Despite being one of the world’s oldest known medical conditions, public fear and misunderstanding about epilepsy persists and for many people living with the disorder, the misconceptions and discrimination can be more difficult to overcome than the seizures themselves.

National Epilepsy Week seeks to raise awareness and educate the general public on epilepsy and the urgent need for improved treatment, better care, and greater investment in research.

According to, Epilepsy is not just one condition, but a group of many different ‘epilepsies’ with one thing in common: a tendency to have seizures that start in the brain.

Epilepsy is usually only diagnosed after a person has had more than one seizure and not all seizures are due to epilepsy. Epilepsy can happen in people of all ages, races and social classes and is most commonly diagnosed in children and in people over 65.

Different epilepsies are due to many different underlying causes. The causes can be complex, and sometimes hard to identify. A person might start having seizures because they have inherited epilepsy from one or both parents, a new change in a person’s genes, a structural change in a person’s brain or changes to the brain from certain conditions.

For those living with the disorder, COVID-19 has brought with it even more questions and anxiety.

A recent study published in the British Medical Journal suggests that people with epilepsy could have a slightly increased risk of being admitted to hospital or dying from coronavirus. The study does not show whether epilepsy itself causes this increased risk, or whether the risk is linked to other factors that could affect people with epilepsy.

Questions have also been raised about whether the COVID-19 vaccines are safe for people with epilepsy.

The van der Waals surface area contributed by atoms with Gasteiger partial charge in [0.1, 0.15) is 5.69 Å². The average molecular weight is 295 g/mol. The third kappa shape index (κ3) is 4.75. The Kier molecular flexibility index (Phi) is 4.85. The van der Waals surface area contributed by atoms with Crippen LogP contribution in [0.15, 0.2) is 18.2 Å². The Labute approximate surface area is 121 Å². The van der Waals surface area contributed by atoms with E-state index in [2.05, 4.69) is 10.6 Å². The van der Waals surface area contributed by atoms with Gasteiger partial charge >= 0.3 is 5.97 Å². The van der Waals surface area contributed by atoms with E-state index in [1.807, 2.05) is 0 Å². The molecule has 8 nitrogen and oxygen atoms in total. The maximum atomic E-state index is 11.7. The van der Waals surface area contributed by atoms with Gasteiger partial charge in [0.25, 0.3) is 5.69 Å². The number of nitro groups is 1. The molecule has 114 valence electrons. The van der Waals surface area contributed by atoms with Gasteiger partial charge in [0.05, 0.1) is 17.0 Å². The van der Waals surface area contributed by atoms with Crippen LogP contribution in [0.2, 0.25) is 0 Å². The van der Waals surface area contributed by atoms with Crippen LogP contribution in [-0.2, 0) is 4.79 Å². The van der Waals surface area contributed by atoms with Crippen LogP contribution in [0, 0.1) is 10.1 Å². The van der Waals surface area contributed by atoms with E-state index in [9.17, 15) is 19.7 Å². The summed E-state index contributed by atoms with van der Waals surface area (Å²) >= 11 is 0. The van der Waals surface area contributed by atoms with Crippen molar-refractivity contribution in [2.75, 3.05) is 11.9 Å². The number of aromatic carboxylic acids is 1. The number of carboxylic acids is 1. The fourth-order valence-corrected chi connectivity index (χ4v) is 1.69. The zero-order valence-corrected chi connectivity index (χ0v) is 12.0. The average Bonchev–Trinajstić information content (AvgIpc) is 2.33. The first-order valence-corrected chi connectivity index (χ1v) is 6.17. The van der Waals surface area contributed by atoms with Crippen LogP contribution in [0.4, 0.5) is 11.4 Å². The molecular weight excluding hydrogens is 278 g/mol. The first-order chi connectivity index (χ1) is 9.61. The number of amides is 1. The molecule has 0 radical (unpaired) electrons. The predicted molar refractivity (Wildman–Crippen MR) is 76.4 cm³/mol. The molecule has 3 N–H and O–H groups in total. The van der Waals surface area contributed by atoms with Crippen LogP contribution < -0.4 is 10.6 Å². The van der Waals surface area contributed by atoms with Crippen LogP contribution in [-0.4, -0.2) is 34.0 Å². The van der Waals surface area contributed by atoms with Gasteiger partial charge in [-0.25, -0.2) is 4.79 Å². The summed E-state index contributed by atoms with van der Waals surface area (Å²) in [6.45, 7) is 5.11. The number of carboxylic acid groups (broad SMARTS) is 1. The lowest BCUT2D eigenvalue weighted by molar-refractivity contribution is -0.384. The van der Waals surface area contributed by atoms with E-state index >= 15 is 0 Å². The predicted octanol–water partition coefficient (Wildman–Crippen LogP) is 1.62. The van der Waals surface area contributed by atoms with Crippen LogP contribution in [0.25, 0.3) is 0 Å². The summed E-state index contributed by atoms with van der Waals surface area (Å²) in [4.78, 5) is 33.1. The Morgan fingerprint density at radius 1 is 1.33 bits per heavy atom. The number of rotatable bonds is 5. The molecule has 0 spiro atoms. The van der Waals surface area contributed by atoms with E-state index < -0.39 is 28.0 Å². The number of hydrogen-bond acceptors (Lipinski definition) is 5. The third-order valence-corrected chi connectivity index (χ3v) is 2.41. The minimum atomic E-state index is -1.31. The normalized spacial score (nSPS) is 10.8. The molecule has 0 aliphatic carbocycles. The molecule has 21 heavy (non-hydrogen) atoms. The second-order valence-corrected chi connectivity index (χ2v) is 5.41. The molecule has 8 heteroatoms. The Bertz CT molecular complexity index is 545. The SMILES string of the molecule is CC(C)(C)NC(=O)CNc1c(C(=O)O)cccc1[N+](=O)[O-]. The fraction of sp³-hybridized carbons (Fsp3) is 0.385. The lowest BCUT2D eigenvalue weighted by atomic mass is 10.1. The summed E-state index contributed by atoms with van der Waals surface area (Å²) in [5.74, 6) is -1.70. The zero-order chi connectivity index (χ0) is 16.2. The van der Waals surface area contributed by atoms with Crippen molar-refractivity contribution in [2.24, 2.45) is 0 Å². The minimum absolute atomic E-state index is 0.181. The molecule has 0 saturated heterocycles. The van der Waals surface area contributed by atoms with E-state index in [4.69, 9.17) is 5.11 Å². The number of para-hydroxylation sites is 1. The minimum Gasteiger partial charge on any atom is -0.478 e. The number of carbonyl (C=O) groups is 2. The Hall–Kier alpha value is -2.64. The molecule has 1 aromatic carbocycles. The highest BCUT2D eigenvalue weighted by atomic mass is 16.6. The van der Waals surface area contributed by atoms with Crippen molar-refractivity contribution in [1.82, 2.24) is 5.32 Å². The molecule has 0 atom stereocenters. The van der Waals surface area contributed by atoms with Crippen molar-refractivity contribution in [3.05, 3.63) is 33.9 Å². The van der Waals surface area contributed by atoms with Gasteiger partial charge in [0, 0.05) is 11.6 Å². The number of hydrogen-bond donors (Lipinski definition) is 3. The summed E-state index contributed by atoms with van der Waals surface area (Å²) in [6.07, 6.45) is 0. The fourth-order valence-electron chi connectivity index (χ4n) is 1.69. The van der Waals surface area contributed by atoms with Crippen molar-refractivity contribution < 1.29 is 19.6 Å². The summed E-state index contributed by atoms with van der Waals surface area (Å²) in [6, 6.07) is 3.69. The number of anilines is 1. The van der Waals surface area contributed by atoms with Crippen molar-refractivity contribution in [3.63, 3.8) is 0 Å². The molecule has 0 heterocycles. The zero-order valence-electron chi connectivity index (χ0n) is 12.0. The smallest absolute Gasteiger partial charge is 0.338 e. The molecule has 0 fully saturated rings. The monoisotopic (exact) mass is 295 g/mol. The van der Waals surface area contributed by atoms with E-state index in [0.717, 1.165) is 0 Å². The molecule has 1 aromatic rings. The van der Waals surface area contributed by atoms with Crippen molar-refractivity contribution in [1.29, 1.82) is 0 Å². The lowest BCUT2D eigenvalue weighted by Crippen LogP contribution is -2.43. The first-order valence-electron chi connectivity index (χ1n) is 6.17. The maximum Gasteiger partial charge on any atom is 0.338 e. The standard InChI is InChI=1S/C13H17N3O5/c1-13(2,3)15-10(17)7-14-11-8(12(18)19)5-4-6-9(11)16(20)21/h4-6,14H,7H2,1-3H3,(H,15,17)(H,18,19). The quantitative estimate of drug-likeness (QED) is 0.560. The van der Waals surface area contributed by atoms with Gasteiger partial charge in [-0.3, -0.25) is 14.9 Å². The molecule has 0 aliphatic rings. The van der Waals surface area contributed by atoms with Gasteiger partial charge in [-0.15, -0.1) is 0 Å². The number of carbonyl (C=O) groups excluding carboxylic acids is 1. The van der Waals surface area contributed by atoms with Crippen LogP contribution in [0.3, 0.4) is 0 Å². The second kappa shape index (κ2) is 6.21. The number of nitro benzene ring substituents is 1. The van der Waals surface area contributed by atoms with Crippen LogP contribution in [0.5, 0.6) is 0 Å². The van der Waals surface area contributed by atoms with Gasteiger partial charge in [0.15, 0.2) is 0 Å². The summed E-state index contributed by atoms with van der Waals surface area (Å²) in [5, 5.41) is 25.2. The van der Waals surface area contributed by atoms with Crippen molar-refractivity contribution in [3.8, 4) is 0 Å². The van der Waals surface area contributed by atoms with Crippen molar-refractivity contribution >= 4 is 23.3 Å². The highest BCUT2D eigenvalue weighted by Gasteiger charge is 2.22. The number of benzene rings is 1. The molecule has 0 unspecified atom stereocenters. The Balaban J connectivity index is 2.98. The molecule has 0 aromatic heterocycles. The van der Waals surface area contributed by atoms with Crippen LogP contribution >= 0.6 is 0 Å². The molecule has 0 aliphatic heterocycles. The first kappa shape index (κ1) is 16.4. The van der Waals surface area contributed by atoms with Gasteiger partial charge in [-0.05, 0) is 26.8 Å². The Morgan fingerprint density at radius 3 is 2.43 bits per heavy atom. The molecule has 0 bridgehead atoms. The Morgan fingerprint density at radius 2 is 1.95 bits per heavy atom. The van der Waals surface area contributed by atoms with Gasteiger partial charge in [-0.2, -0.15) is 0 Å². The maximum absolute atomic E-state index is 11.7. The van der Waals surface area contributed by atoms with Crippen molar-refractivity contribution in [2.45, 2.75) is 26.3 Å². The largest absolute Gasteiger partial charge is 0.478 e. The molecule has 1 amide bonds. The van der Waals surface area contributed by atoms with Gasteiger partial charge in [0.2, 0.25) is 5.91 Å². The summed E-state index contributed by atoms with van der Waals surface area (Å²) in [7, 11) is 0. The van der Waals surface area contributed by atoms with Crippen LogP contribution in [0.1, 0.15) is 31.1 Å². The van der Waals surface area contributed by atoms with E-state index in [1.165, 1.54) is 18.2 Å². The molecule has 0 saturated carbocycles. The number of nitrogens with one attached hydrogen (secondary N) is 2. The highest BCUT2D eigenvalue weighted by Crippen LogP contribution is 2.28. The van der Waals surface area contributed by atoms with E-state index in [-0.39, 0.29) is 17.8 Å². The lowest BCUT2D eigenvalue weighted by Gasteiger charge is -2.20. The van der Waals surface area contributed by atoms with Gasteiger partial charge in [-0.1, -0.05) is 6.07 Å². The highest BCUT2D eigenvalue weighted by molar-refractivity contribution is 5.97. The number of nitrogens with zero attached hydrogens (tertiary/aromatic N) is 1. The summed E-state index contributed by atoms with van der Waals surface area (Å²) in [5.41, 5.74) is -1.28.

Studies have shown that COVID-19 vaccines are not expected to interact with epilepsy medicines. This means the vaccine should not affect how your medicines work, and your medicines should not affect the vaccine.

Like other vaccines, COVID-19 vaccines can cause mild or moderate side-effects, including fever. Not everyone will get side-effects, but if it does occur, most will go away after a few days. For some people with epilepsy, fever can make them more likely to have a seizure. For most people, the risk of serious illness from COVID-19 infection far outweighs the risk of side-effects from the COVID-19 vaccine.

This is particularly true for those living with epilepsy, who are more likely to have a seizure when they are unwell, particularly if they have an illness with a high temperature (fever). Fever is a symptom of coronavirus, so this could trigger seizures for some people with epilepsy.

Epilepsy affects 1 in every 100 people in South Africa and since 2004, SUDEP (Sudden Unexpected Death in Epilepsy) has increased by more than 100% in the country.

More research is needed into the causes of epilepsy, partly because of the feared the stigma associated with it, and other matters, such as Sudden Unexpected Death in Epilepsy [SUDEP] and new treatments for the effects of the disorder.